If you add #pragma GCC unroll 16 (implemented in gcc-8+) before the for loop, gcc gets the same perf as clang (making block a constant is essential to optimize the code), so essentially llvm's unrolling is more aggressive than gcc's, which can be good or bad depending on cases. Still, feel free to report it to gcc, maybe they'll tweak the unrolling heuristics some day and an extra testcase could help.

Once unrolling is taken care of, gcc does ok for some values (block equals 4 or 8 in particular), but much worse for some others, in particular 3. But that's better analyzed with a smaller testcase without the loop on block. Gcc seems to have trouble with memcpy(,,3), it works much better if you always read 8 bytes (the next line already takes care of the extra bytes IIUC). Another thing that could be reported to gcc.

  • Hey Marc thanks, I tried your solution and it doesn't change anything here if I add #pragma GCC unroll 16 before the for loop. Could you please confirm that no other flag is required ? – gpnuma Mar 4 '18 at 22:24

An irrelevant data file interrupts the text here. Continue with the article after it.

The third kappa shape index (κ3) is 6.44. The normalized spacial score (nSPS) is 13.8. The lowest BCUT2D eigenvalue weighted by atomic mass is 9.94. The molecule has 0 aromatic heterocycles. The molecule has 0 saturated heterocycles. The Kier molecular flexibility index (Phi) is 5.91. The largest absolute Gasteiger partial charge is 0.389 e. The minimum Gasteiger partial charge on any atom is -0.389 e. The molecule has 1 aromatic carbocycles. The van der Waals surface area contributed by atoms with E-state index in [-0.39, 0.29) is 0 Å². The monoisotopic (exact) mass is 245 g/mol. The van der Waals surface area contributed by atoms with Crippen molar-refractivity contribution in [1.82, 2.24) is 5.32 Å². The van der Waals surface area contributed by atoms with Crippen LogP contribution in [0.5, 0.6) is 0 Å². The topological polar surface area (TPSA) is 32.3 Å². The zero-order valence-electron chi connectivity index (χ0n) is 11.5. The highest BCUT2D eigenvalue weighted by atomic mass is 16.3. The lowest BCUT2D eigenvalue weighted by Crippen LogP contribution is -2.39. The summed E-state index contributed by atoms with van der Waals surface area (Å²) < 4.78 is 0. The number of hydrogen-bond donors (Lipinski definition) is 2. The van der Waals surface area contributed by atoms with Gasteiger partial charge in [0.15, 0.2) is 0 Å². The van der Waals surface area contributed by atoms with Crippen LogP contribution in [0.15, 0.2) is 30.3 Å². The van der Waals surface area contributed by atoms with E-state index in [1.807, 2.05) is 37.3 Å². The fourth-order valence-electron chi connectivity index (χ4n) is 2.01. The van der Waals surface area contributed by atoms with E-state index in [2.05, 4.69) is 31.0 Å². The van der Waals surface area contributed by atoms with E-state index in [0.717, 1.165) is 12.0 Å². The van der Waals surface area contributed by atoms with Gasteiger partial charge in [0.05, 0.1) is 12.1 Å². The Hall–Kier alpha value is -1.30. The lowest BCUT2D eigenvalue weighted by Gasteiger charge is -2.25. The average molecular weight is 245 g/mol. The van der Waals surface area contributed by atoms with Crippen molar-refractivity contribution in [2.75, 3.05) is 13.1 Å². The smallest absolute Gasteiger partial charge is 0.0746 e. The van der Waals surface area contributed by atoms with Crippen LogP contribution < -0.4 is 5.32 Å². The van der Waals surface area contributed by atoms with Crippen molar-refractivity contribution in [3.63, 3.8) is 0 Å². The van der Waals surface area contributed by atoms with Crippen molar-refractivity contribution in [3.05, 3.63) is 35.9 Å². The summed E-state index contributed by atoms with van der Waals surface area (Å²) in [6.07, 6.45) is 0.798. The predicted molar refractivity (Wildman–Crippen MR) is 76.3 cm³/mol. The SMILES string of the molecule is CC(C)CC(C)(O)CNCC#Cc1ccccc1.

• You're very right actually when you say that making block a constant should improve optimization, I had thought about that and created a set of macro preprocessor generators to make block constant (created 8 different loops generated by a preprocessor macro), but even then I still get a big performance issue with gcc 7.3 compared to clang. So I'm not completely convinced that loop unrolling is the clear problem here. – gpnuma Mar 4 '18 at 22:45
  • I actually just retested it. If I do this : gist.github.com/gpnuma/879dc522675a75dafb69c0b117742f3f which is horrible coding anyways, I get the following result : gcc 1 ... 2 ... 3 ... 4 ... 5 ... 6 ... 7 ... 8 ... => 82075168519762377 real 0m9.413s user 0m8.931s sys 0m0.382s and clang 1 ... 2 ... 3 ... 4 ... 5 ... 6 ... 7 ... 8 ... => 82075168519762377 real 0m3.096s user 0m2.599s sys 0m0.395s so more than 3x faster now. – gpnuma Mar 4 '18 at 22:50
  • And just to make sure block is interpreted as a constant by the compiler, I also tested this gist.github.com/gpnuma/f8b175ecee57f1cfb8af90f4618bd2eb and still get the same result of clang code being 3x faster... – gpnuma Mar 4 '18 at 22:55
  • Marc, you're absolutely right, the workaround I found for this was to actually read 8 bytes all the time, and that made the compiled code from gcc on par with clangs', but it still doesn't "explain" why this is failing in the first place. – gpnuma Mar 4 '18 at 23:21